As a diversity and career development consultant with an active blog, I often receive information from readers in the community to assist one or more diverse constituencies.
One such set of resources I obtained was one provided by publichealthlibrary.org. These four useful resources assist seniors who may be starting to experience physical challenges to remain in their homes longer. (The publichealthlibrary.org is “a project by some premedical students who love the opportunity to geek out with medicine and technology while serving the community.”)
Aging in place is a dream for many seniors. Of course, the older we get, the more likely we are to be living with some form of a physical disability, meaning our homes will likely need some changes in order to allow us to remain there for as long as possible.
But don’t worry: publichealthlibrary.org has compiled a great list of helpful resources with links that will help you understand how to assess your needs as a disabled senior, and create a financial plan and make modifications accordingly.
Guide to Room-by-Room Repairs for Easy Accessibility for Disabled Loved Ones
This handy guide will help you make an accessibility plan for your bathrooms, kitchen and yard — three of the most treacherous places for individuals with disabilities.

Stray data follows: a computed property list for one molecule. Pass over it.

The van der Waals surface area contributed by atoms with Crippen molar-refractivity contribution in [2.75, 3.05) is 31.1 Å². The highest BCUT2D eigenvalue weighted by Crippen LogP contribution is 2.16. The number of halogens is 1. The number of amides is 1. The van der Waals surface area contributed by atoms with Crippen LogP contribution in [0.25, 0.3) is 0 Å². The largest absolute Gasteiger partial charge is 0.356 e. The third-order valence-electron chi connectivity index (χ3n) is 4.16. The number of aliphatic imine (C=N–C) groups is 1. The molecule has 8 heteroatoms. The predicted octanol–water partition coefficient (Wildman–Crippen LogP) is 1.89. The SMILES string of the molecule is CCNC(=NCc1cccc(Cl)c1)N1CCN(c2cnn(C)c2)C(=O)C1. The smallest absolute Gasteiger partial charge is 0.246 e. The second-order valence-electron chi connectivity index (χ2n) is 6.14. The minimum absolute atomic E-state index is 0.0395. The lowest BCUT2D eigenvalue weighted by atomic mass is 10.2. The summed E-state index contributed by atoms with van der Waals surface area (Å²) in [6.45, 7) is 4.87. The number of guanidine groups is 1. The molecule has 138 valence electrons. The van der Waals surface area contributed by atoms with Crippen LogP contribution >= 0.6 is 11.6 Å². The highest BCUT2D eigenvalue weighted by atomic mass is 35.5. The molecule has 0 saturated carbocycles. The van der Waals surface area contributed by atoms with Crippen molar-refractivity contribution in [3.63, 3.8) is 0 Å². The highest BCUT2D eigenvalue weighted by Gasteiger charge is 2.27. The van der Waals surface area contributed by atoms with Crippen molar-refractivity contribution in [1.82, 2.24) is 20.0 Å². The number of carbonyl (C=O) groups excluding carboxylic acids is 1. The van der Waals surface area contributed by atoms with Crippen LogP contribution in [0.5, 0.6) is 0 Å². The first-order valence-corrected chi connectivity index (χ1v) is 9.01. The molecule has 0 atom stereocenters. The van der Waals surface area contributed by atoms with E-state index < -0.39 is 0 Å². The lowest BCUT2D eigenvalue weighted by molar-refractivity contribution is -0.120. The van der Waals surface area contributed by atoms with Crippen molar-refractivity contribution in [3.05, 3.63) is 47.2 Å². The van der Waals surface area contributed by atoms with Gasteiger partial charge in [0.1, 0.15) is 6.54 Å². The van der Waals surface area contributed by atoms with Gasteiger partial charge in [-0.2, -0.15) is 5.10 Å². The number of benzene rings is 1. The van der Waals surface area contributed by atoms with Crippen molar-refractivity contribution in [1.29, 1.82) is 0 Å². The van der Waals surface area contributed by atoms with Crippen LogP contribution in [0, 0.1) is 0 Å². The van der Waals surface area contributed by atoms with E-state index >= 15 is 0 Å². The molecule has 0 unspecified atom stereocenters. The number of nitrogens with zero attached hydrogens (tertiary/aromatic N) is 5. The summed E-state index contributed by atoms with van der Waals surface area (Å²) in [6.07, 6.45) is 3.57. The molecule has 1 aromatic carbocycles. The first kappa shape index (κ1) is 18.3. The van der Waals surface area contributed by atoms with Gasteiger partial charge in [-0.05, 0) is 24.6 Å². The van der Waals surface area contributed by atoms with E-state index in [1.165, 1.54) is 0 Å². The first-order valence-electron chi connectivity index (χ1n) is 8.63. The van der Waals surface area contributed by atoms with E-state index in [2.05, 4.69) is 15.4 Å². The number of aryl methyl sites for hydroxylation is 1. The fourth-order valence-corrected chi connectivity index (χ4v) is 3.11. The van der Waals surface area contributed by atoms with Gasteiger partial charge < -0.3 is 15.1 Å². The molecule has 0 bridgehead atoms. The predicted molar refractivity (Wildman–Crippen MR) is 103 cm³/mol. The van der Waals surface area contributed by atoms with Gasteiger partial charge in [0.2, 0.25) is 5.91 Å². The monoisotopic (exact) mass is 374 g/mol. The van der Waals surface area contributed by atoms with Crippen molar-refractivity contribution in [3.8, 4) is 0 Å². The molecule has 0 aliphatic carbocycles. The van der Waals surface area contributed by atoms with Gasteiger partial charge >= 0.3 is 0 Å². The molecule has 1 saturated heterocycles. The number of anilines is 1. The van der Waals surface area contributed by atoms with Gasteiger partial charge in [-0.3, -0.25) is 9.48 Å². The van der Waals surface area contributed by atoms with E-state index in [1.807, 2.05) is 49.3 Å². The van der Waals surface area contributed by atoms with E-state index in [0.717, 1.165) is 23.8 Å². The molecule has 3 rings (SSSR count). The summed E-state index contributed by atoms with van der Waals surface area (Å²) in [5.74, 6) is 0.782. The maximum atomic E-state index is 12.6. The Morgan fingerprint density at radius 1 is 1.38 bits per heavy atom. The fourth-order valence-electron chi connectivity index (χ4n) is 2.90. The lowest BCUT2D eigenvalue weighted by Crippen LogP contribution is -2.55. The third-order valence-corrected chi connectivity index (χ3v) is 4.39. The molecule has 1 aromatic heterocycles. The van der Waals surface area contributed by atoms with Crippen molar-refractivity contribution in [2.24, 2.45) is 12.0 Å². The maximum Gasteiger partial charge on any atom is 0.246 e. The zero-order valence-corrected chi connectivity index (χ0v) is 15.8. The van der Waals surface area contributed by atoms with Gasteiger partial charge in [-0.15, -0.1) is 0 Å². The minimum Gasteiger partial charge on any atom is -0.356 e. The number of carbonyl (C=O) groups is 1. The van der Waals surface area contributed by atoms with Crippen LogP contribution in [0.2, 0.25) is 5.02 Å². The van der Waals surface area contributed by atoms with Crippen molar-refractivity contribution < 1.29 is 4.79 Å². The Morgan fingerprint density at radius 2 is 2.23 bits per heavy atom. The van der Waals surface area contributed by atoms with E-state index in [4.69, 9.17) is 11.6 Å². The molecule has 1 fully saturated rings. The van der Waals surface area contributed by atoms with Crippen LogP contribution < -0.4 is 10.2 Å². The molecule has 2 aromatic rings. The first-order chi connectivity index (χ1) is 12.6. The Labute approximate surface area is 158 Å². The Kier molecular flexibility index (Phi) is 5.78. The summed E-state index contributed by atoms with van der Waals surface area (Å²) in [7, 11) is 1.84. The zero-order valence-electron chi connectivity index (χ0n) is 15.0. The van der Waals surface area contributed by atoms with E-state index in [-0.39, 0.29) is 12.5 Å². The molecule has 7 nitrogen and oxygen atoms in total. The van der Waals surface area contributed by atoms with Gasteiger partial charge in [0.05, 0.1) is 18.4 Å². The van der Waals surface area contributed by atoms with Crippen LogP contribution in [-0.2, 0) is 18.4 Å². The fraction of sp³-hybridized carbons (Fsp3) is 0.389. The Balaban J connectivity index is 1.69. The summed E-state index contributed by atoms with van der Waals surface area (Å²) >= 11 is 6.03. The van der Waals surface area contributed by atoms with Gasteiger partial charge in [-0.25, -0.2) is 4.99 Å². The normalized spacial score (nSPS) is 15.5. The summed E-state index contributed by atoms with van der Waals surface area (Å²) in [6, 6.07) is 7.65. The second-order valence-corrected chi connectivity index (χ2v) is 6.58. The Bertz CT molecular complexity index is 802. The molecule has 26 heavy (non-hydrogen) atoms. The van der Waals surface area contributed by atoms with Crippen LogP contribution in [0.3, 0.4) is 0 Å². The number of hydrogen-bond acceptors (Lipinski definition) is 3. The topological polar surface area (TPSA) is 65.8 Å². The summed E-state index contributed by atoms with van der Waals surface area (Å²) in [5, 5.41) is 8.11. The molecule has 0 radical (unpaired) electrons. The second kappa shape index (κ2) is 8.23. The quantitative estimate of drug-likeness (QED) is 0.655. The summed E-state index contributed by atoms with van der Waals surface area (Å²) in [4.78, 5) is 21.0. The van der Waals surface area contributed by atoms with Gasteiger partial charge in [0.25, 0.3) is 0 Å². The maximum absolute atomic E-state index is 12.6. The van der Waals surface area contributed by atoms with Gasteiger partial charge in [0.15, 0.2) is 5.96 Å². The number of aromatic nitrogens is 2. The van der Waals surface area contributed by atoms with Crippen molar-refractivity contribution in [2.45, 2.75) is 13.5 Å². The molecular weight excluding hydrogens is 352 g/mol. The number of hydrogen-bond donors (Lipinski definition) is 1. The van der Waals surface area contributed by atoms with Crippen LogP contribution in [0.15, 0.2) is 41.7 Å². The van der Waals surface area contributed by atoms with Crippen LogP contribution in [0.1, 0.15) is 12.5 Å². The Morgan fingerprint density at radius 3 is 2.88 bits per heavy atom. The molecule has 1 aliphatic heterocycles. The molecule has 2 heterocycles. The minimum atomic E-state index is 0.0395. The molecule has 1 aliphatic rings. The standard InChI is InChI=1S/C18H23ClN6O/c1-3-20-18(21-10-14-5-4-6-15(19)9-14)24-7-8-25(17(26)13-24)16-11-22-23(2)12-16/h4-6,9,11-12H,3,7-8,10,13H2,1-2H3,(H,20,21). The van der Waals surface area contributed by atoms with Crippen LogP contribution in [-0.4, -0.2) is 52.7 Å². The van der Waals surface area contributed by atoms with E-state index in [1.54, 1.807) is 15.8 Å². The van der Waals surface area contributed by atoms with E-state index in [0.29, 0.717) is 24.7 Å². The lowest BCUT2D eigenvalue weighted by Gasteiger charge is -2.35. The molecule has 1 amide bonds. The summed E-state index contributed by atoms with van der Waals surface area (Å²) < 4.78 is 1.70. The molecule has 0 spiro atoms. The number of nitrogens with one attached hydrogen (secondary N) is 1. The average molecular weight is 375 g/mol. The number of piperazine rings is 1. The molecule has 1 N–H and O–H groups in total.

11 Low-Cost Aging in Place Modifications You Can Do Yourself
Fortunately, not every safety upgrade requires an arm and a leg, and many can be done DIY!
Senior’s Guide to Paying for At-Home
Long-Term Care: How Your Home Can be a Great Asset
Your home can actually be a great tool for paying for any needed accessibility modifications — without having to sell it! This guide offers seniors ideas for funding options their home can provide to pay for both minor and major updates.
How to Make & Pay for Home Modifications to Enable Aging in Place
In addition to your actual home, there are more options than you might be aware of to fund safety upgrades. This guide offers lots of helpful tips and links to other resources for helping you fund your home modifications.
This list only scratches the surface of this topic, of course. If you have questions on how to make your home a safe space for your “golden years,” please feel free to further explore publichealthlibrary.org.